The first thing to do is to purée a portion of the cannellini beans — this is what makes it nice and creamy. Then cook the garlic, onion, celery, parsley, and pancetta in olive oil to sweat the vegetables. Add tomato paste, and after a minute or so, the greens, potato, beans (both puréed and whole), and water and let this simmer gently until the vegetables are tender, about 20 minutes. Then we arrive at the part that makes this ribollita: Off the heat, add the stale bread, chopped into pieces, and leave it to sit and soak up for ideally an hour. Before serving, stir the pot to break up the bread — it should be quite thick, like oatmeal — and reheat gently to serve.

If You’re Making Ribollita, a Few Tips

  1. Use the right bread. In Tuscany, the bread is unsalted and has a pale, very crunchy crust and a springy texture. When it is stale it can be revived like a sponge by putting it in water. If you’re not in Tuscany, it’ll be hard to find this bread so choose a good, white, country style loaf with a hard crust and let it go stale: slicing it beforehand makes things easier. A good test if the texture is correct or not is to break off a piece of bread and run it under the tap to wet it. Feel it with your fingers; it should be springy (if it turns to mush quickly it’s no good for this recipe).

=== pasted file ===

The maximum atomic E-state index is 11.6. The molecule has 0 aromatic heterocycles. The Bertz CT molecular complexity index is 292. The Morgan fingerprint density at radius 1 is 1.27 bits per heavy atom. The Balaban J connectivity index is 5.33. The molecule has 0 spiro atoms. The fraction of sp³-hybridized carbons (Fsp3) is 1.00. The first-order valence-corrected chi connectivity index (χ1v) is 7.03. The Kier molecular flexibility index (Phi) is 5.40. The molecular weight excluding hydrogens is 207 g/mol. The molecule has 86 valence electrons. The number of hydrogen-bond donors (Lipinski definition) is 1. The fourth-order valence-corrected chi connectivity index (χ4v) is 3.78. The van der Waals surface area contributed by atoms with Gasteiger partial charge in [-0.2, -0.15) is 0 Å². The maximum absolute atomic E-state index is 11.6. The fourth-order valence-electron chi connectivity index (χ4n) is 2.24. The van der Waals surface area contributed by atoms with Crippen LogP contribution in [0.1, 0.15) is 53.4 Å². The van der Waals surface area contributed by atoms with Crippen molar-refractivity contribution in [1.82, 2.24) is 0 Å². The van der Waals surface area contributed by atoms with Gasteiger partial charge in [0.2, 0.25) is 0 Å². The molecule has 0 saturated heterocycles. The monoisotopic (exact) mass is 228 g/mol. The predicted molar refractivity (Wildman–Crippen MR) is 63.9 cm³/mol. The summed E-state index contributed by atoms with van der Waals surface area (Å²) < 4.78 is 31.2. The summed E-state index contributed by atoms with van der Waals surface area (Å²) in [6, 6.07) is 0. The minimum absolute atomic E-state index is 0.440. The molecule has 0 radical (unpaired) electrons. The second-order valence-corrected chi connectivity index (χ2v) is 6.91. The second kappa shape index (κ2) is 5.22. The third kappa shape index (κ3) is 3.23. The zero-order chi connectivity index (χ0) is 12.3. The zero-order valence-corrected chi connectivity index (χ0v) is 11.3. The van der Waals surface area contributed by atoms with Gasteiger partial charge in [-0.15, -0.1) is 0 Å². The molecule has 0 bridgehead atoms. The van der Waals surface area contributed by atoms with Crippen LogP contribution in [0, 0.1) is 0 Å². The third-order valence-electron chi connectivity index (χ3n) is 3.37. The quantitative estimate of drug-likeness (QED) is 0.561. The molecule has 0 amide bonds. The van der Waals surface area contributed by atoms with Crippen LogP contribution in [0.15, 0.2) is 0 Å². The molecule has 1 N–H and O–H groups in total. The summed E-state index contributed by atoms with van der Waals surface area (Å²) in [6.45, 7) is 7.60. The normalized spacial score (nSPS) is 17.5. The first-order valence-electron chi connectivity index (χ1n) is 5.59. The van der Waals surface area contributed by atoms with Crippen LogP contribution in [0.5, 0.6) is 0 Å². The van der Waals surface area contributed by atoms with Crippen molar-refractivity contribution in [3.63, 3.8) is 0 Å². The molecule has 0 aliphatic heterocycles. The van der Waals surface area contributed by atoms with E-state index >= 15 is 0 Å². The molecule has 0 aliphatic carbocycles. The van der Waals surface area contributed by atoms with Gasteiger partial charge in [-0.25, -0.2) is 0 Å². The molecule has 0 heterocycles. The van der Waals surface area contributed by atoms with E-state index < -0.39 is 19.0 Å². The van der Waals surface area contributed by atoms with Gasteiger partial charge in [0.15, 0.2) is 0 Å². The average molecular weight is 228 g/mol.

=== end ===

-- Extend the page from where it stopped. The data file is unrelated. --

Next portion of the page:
2. Purée the beans for ultimate creaminess. Cannellini beans are a key element in this dish, as is the creamy, comforting consistency of the soup. You want to blend the beans to obtain a perfectly smooth purée — but do keep a portion of them whole, as it is really nice to see and taste those whole beans in the soup too, which lend another texture
  3. Let it rest. This is a recipe that benefits from being made in advance. Once you place the bread in the soup, just cover it and forget about it for about an hour (or even overnight). If you’re in a hurry, 20 minutes should do it but giving it a full hour allows the bread to fully soak and you can judge better the consistency that you prefer — you may like to add a splash of water if it is too thick, for example. Before serving, just heat it up again gently if needed and give it a good stir to break up the bread.

Ribollita (Tuscan Vegetable and Bean Soup) Recipe

For a hearty soup recipe, look no further than ribollita.

Prep time 30 minutes

Cook time 45 minutes

Makes 8 cups